Acceptance vs Acquiescence

I happened upon a post written by Will at WillSpirit which beautifully explains the idea of acceptance when one is feeling really awful and perhaps suicidal as well. I’ve encountered people’s disbelief that acceptance could possibly be helpful and in fact people often seem to think it’s potentially dangerous. I’ve never done well addressing that issue because while I understand the healing nature of acceptance intuitively I’ve not been successful in articulating it. Will does so very clearly by making a distinction between acquiescence and acceptance. So simple, but it’s never struck me so clearly. This is most of Will’s post copied with permission here:

I wrote an essay about acceptance that was kindly placed on one of the blogs at PsychCentral by Tom Wootton of Bipolar Advantage. It drew an interesting comment there, and between that reader’s remarks and my response, some important aspects of acceptance were highlighted. Here is the comment:

What about a seriously debilitating mood problem, like suicidal depression? Acceptance of that could lead to suicide. Or a mania which causes a person to think s/he is being called to break into the White House to deliver a message from God? These are extremes but they do exist within the parameters of manic-depression/bipolar disorder. Acceptance is good if your disorder only takes you from “normal” levels of depression to non-extreme manias. But we need to be aware that medication can help people whose moods sway wildly.

Here’s my answer:

You make a good point, but I think you are talking about acquiescence rather than acceptance. It’s a fine distinction, but an important one. Acceptance, as I am using the word, means embracing reality. People become suicidal because they believe their mood to be intolerable. They literally can’t live with it; suicide is the opposite of acceptance. People often say, “I feel like killing myself.” In this case, acceptance means acknowledging that one is having suicidal urges, and then living with them. To kill oneself would be to reject everything and acquiesce to self-destructive tendencies. (read the rest here)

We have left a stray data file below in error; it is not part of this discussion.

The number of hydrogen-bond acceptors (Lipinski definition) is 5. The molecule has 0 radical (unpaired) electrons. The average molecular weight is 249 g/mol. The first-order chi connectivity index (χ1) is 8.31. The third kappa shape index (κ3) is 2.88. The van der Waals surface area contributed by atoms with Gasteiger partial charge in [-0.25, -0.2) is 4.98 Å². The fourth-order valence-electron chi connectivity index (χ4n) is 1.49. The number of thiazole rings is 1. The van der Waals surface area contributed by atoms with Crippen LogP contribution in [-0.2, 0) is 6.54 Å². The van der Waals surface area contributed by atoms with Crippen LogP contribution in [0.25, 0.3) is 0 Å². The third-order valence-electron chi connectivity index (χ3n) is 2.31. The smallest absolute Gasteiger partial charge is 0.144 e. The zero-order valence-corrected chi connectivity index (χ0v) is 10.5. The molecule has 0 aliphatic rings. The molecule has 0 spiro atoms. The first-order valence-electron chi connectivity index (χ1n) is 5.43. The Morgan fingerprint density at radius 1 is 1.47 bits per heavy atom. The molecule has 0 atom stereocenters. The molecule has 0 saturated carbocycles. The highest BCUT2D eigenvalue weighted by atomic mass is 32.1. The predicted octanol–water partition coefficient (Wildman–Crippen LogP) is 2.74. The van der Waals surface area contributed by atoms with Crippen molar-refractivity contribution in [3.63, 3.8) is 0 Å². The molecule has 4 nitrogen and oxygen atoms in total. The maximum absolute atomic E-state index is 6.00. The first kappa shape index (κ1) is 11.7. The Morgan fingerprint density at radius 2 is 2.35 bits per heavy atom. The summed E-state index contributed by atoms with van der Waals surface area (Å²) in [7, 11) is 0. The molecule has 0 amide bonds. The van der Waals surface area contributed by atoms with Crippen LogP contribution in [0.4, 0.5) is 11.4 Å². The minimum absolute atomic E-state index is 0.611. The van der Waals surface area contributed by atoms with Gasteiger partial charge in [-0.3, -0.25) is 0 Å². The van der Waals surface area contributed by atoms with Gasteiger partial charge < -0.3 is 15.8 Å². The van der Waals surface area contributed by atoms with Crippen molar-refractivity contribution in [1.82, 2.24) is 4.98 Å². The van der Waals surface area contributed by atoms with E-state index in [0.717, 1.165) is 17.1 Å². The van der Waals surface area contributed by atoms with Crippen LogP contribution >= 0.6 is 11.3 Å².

Will’s post reminds me of another post I printed of Jayme’s about how she embraces all the painful feelings she experiences. Her piece is called How I deal with mental breakdowns.” It too is all about deep acceptance of oneself without that leading to destructive behavior. For her that embracing of her reality ultimately meant transforming and healing herself completely. I believe it can be this way for all of us. There are comments below Jayme’s article from people who thought what she was advocating was dangerous. Her post is worth revisiting. Both these pieces support and build on each other.

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